Are there doublings or parallel octaves, especially with regard to the first several measures, in Louis Couperin's prelude "à l'imitation de Mr. Froberger", from the Suite in A minor?

I would also very much like to know which piece of Froberger Couperin is referring to, if any. I understand the former only published a couple things in his lifetime, which exceeded that of Couperin.


There is a difference between

  • Parallel octaves between two independent melodic lines
  • Octave doubling of a line as a method of strengthening the orchestration

The first of these is the "bad" version of parallel octaves that we seek to avoid in contrapuntal writing, largely because two independent voices briefly merge into one and lose their independence. The latter type happens, quite frankly, all the time.

Here is a recording of the piece, and a score can be found on page 21 (25 of the PDF) here. I don't see or here any problematic parallel octaves here, but you're welcome to point to a more specific part of the score if you like!

I don't have any firm evidence, but a Froberger piece on page 64 (84 of the PDF) here is vaguely similar (same key, similar opening arpeggiation) to the Couperin; maybe that's a start?

  • Yes, thank you! I am convinced this Toccata (as it says, from Book II) is the piece referred to in L. Couperin. – Erick Verran Oct 20 '16 at 16:37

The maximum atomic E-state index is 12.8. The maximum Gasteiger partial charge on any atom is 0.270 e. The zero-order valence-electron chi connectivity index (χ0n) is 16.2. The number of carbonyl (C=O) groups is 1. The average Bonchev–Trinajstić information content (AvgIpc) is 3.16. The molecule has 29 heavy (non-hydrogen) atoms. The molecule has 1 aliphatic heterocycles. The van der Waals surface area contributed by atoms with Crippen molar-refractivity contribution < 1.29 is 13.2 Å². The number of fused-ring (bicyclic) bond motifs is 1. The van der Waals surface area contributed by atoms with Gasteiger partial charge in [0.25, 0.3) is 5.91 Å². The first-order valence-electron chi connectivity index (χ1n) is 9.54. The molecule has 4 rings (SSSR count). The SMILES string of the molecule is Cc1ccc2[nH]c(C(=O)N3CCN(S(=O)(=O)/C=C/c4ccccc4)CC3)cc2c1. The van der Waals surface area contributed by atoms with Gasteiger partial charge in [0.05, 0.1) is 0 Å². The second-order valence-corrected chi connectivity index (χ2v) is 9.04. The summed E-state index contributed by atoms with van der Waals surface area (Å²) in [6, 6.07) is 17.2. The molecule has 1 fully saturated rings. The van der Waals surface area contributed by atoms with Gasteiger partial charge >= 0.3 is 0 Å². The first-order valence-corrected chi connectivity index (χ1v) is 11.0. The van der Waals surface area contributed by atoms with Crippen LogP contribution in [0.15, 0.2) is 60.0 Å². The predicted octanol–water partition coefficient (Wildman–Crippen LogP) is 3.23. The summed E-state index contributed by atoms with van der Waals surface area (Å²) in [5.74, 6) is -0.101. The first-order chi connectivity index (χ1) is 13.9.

• Sorry, a further question: Would you say the opening of this Froberger toccata is representative of toccatas generally, or an anomaly? Does it contain octave doubling? – Erick Verran Oct 20 '16 at 16:39
  • I didn't encounter any octave doublings, but it's possible a particular performer could add them in, I guess. (But I admit this particular era of performance practice is waaaay outside my expertise!) Otherwise, toccatas tend to be very ornamented, often heavy with arpeggiations. Both pieces seem to fit this description as far as I can tell. – Richard Oct 20 '16 at 16:45
  • The Froberger is rather typical of the toccata style stemming from Frescobaldi, i.e., sectional works with sections of great rhythmic freedom contrasted by strict imitative sections. However, given Froberger's very large influence on later Baroque keyboard works, the style certainly spread, and Couperin's unmeasured preludes were an outgrowth. I don't think the Couperin was directly influenced by a specific work (the imitative section, for instance, is quite different than anything in the Froberger toccata), but he may have been trying for Froberger's distinctive harmonic style. – user16935 Oct 20 '16 at 17:09
  • Thank you, Patrx2. Can a line be draw between Froberger's toccatas / keyboard works and organ music? I am curious if, in moving a form to a different instrument, one would ever double the octaves, perhaps in response to the organ's greater breadth or natural reverberation. – Erick Verran Oct 20 '16 at 17:27

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